Year of Publication

2006

Document Type

Dissertation

College

Arts and Sciences

Department

Statistics

First Advisor

William S. Rayens

Abstract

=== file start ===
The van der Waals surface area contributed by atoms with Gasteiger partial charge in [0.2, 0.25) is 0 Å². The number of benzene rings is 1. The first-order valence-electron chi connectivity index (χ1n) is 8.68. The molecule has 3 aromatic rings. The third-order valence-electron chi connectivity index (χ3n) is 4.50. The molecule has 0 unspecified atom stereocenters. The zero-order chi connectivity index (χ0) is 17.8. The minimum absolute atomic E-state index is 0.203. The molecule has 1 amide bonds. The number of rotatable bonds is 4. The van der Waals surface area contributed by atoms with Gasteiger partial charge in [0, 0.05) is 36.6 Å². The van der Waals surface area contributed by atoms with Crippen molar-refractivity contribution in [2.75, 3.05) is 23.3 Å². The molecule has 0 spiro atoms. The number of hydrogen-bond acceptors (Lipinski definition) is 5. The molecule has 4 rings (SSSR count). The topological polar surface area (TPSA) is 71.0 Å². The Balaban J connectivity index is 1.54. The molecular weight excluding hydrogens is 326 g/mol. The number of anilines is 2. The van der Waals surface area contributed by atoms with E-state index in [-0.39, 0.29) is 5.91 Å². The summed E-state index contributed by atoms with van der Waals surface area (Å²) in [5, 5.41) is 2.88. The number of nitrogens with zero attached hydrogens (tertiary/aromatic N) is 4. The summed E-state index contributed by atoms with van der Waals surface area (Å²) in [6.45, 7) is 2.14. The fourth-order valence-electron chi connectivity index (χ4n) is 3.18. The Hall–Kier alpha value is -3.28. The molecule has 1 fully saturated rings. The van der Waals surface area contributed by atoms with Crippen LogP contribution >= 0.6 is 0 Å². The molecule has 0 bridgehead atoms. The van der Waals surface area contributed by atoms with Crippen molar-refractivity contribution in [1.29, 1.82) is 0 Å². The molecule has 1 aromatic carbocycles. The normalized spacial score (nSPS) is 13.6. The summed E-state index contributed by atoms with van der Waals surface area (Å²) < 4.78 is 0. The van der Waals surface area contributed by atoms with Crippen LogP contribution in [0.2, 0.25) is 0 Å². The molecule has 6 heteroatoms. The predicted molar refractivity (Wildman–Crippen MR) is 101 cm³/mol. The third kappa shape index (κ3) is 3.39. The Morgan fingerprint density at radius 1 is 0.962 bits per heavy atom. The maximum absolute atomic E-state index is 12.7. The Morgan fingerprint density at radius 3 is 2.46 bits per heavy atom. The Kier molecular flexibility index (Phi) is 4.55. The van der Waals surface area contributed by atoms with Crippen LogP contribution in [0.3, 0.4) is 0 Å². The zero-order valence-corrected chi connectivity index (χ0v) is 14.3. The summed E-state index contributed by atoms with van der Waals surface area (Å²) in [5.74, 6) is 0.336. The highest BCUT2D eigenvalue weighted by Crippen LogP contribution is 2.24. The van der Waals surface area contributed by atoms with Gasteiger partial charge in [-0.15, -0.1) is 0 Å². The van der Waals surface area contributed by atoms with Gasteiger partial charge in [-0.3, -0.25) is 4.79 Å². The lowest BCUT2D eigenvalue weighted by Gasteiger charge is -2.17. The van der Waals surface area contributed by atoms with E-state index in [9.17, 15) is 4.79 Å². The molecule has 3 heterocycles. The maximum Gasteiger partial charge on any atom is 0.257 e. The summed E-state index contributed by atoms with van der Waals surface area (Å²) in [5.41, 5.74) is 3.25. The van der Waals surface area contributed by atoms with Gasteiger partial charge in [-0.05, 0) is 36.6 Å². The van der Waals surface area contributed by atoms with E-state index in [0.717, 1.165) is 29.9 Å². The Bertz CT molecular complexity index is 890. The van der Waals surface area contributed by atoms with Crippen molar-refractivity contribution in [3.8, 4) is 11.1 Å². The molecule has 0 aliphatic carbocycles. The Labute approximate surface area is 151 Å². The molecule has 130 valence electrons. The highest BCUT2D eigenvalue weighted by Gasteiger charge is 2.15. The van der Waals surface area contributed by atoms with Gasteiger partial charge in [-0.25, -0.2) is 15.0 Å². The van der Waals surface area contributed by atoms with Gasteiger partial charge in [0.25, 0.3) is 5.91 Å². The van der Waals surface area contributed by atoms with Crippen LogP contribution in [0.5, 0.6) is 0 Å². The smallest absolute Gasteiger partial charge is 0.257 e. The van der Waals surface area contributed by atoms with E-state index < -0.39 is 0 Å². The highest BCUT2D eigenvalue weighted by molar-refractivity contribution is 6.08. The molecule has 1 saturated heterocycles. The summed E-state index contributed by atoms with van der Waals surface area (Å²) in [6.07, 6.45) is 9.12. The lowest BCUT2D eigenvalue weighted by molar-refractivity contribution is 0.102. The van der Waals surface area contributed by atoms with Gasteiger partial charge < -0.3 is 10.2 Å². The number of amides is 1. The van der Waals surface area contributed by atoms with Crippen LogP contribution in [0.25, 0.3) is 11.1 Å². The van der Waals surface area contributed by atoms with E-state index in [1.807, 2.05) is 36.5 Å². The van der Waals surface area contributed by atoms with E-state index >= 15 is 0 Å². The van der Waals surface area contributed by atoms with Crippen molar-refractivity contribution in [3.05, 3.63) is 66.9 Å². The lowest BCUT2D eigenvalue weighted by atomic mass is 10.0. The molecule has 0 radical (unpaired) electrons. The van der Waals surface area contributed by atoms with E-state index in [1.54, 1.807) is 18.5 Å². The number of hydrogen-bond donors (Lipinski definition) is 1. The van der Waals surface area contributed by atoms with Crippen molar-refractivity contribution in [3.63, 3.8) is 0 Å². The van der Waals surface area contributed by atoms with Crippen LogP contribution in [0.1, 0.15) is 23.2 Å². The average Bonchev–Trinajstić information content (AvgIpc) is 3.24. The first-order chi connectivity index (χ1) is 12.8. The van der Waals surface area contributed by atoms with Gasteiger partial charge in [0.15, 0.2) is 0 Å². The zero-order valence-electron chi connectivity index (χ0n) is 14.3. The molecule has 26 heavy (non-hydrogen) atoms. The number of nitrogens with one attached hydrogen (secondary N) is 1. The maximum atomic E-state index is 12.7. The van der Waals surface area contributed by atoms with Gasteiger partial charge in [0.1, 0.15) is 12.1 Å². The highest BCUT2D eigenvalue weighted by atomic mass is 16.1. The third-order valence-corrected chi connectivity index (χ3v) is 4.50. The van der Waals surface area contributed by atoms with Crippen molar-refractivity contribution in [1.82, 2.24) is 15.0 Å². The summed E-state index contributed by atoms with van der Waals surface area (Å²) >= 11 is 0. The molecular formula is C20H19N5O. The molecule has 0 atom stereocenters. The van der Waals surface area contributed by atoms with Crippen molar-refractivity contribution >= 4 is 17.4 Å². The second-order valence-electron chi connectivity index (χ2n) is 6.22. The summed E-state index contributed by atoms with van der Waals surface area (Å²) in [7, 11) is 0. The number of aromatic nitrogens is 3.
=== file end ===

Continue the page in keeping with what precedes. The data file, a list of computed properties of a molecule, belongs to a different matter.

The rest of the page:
One of the differentiating features of PARAFAC decompositions is that, under certain conditions, unique solutions are possible. The search for uniqueness conditions for the PARAFAC Decomposition has a limited past, spanning only three decades. The complex structure of the problem and the need for tensor algebras or other similarly abstract characterizations provided a roadblock to the development of uniqueness conditions. Theoretically, the PARAFAC decomposition surpasses its bilinear counterparts in that it is possible to obtain solutions that do not suffer from the rotational problem. However, not all PARAFAC solutions will be constrained sufficiently so that the resulting decomposition is unique. The work of Kruskal, 1977, provides the most in depth investigation into the conditions for uniqueness, so much so that many have assumed, without formal proof, that his sufficient conditions were also necessary. Aided by the introduction of Khatri-Rao products to represent the PARAFAC decomposition, ten Berge and Sidiropoulos (2002) used the column spaces of Khatri-Rao products to provide the first evidence for countering the claim of necessity, identifying PARAFAC decompositions that were unique when Kruskals condition was not met. Moreover, ten Berge and Sidiropoulos conjectured that, with additional k-rank restrictions, a class of decompositions could be formed where Kruskals condition would be necessary and sufficient. Unfortunately, the column space argument of ten Berge and Sidiropoulos was limited in its application and failed to provide an explanation of why uniqueness occurred. On the other hand, the use of orthogonal complement spaces provided an alternative approach to evaluate uniqueness that would provide a much richer return than the use of column spaces for the investigation of uniqueness. The Orthogonal Complement Space Approach (OCSA), adopted here, would provide: (1) the answers to lingering questions about the occurrence of uniqueness, (2) evidence that necessity would require more than a restriction on k-rank, and (3) an approach that could be extended to cases beyond those investigated by ten Berge and Sidiropoulos.

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